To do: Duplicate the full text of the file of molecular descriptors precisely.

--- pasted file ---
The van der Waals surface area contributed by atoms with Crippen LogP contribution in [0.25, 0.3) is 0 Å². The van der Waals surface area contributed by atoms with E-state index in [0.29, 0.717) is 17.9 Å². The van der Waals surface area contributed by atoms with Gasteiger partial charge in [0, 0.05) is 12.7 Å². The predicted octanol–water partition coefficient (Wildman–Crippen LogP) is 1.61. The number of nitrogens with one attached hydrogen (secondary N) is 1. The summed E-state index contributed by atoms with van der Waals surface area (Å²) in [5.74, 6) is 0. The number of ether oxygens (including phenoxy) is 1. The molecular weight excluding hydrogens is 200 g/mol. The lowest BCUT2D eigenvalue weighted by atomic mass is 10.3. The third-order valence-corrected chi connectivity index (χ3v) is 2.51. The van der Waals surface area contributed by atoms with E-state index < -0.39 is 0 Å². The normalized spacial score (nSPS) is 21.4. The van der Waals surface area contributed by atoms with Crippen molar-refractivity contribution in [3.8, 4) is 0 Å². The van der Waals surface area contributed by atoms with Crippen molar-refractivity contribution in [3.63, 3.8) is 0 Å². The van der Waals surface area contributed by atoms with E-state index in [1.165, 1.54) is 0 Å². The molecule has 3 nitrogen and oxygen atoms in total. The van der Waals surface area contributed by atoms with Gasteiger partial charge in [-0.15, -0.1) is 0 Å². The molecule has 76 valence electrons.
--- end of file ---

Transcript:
The van der Waals surface area contributed by atoms with Crippen LogP contribution in [0.25, 0.3) is 0 Å². The van der Waals surface area contributed by atoms with E-state index in [0.29, 0.717) is 17.9 Å². The van der Waals surface area contributed by atoms with Gasteiger partial charge in [0, 0.05) is 12.7 Å². The predicted octanol–water partition coefficient (Wildman–Crippen LogP) is 1.61. The number of nitrogens with one attached hydrogen (secondary N) is 1. The summed E-state index contributed by atoms with van der Waals surface area (Å²) in [5.74, 6) is 0. The number of ether oxygens (including phenoxy) is 1. The molecular weight excluding hydrogens is 200 g/mol. The lowest BCUT2D eigenvalue weighted by atomic mass is 10.3. The third-order valence-corrected chi connectivity index (χ3v) is 2.51. The van der Waals surface area contributed by atoms with E-state index < -0.39 is 0 Å². The normalized spacial score (nSPS) is 21.4. The van der Waals surface area contributed by atoms with Crippen molar-refractivity contribution in [3.8, 4) is 0 Å². The van der Waals surface area contributed by atoms with Crippen molar-refractivity contribution in [3.63, 3.8) is 0 Å². The van der Waals surface area contributed by atoms with E-state index in [1.165, 1.54) is 0 Å². The molecule has 3 nitrogen and oxygen atoms in total. The van der Waals surface area contributed by atoms with Gasteiger partial charge in [-0.15, -0.1) is 0 Å². The molecule has 76 valence electrons.